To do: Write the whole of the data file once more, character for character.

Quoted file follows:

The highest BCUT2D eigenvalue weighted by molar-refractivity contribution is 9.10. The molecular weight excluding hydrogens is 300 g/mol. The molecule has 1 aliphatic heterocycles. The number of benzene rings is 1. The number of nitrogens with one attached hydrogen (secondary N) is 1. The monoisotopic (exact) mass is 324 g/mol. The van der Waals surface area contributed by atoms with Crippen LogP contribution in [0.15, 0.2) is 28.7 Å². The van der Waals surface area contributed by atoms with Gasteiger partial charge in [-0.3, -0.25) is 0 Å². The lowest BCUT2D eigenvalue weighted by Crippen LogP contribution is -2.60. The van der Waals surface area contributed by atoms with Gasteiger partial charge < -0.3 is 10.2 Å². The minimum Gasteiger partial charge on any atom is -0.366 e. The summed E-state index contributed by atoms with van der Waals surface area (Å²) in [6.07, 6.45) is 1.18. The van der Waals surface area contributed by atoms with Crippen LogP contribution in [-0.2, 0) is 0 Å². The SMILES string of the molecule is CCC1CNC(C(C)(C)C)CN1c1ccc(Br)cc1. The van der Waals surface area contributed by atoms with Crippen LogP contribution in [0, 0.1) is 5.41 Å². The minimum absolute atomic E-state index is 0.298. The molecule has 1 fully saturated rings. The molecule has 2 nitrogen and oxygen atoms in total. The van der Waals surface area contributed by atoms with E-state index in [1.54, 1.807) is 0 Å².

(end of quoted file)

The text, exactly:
The highest BCUT2D eigenvalue weighted by molar-refractivity contribution is 9.10. The molecular weight excluding hydrogens is 300 g/mol. The molecule has 1 aliphatic heterocycles. The number of benzene rings is 1. The number of nitrogens with one attached hydrogen (secondary N) is 1. The monoisotopic (exact) mass is 324 g/mol. The van der Waals surface area contributed by atoms with Crippen LogP contribution in [0.15, 0.2) is 28.7 Å². The van der Waals surface area contributed by atoms with Gasteiger partial charge in [-0.3, -0.25) is 0 Å². The lowest BCUT2D eigenvalue weighted by Crippen LogP contribution is -2.60. The van der Waals surface area contributed by atoms with Gasteiger partial charge < -0.3 is 10.2 Å². The minimum Gasteiger partial charge on any atom is -0.366 e. The summed E-state index contributed by atoms with van der Waals surface area (Å²) in [6.07, 6.45) is 1.18. The van der Waals surface area contributed by atoms with Crippen LogP contribution in [-0.2, 0) is 0 Å². The SMILES string of the molecule is CCC1CNC(C(C)(C)C)CN1c1ccc(Br)cc1. The van der Waals surface area contributed by atoms with Crippen LogP contribution in [0, 0.1) is 5.41 Å². The minimum absolute atomic E-state index is 0.298. The molecule has 1 fully saturated rings. The molecule has 2 nitrogen and oxygen atoms in total. The van der Waals surface area contributed by atoms with E-state index in [1.54, 1.807) is 0 Å².